Honey, it's America. You Can Do Whatever the Fuck You Want

Or: a zine & some gorgeous friends to celebrate with

Or: Part One of Incredible Change: Inauguration of a Community

When you give people 48 hours notice that there will be a pizza party on a Tuesday night, you don't imagine anyone will actually come. When they do, you insist on taking polaroids of each of them. These are them, and a bit of a story about why one throws a Tuesday evening pizza and beer party (other than the obvious: because YOU CAN).

artheavaltagged169.jpg

For the first time I paid attention to the sales on Virgin. Less than a hundred dollars to visit my brother in Portland. IN. But I was relatively broke. I'd have to stay with him. Which turned into his girlfriend's basement. Without clean sheets or a towel for the first few days. I didn't wash my hair for almost a week. I wore all black, wore pants, and reveled in the fact that I was a stranger in a city where I knew no one. I went to college parties. I pretended I was 20

In the depths of the sadness I found myself in over the last year or so, my brother and I wrote letters to each other and we sent them in the mail.  I stopped being his mom and he stopped being little, and we talked real life. When I got to Portland we talked more, and from his room in a dark wooden house he brought up a moleskine journal, in which he had transcribed some advice we had chatted about a few years ago. Line for line, with breaks as I had written them, he handwrote my advice to him. If only someone had said these words to me when I was crying on my floor. If only I knew what I had always known. 

As I sat alone in a cafe in Portland re-writing the advice I had photographed from his journal for myself, I saw the end of a poem he had written, clipped in the photo. It was titled Will You Be My Electric Blanket. My jaw dropped- how beautiful. If I hadn't already felt alive with creativity, it was certainly running through my veins now. I bought art supplies to take back to the house. I had made a list of pieces I needed to make. I started making them. I woke up from dreams over the next few days with notes I had apparently jotted in the middle of the night. I started thinking of the short stories I had written.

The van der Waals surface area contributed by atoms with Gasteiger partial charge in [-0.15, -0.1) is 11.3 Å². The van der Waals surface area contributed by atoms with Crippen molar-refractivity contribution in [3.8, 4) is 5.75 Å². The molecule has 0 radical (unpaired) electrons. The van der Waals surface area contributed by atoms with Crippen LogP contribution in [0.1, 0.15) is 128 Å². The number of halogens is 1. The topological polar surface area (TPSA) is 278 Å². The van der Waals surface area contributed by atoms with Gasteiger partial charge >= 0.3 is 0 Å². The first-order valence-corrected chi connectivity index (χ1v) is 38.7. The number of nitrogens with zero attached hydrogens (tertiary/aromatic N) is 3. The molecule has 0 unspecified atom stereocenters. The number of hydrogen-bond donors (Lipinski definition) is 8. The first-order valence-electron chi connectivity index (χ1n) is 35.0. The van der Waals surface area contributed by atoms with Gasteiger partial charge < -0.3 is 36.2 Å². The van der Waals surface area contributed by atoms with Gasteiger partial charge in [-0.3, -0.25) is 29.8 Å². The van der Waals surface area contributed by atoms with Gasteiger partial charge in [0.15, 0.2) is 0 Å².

It was my last full day in Portland and we were talking while the rain poured outside and I made art at the table. What if I made a zine? Derek's eyes lit up. He's always wanted to be published. He had this poem, he said- I'd like it- it was called Will You Be My Electric Blanket.  OF COURSE. Holy shit, of course. YES. We were going to do this. Now. And within the next few weeks, it just happened. We made a zine. We talked non stop, emailed and chatted (I) frantic with the urgency of making it happen before it was lost. I flew him here to fold paper with me. 

There might be many blog posts over the next few days about everything that happened next. But first, the zine. WILL YOU BE MY ELECTRIC BLANKET has started the journey beyond the boxes in my bedroom, and the next few issues are already in place to be amazing (with your help, which I'll tell you more about soon). Until then, here are the faces of some of my closest friends who came to celebrate on a Tuesday night with less than 48 hours notice, to have pizza and beer and be the first to hold the zine they helped inspire. There were others, incredible friends who either had plans or live in faraway lands, but they were here in spirit, and they're locked in the meaning behind the zine. You know who you are, and I love you. I wish you could have each been here for my speech, as I stood on a chair and was *actually* funny- there were tears. And absinthe. And cigars and STORIES... and some pretty astonishing beauty.

More very soon.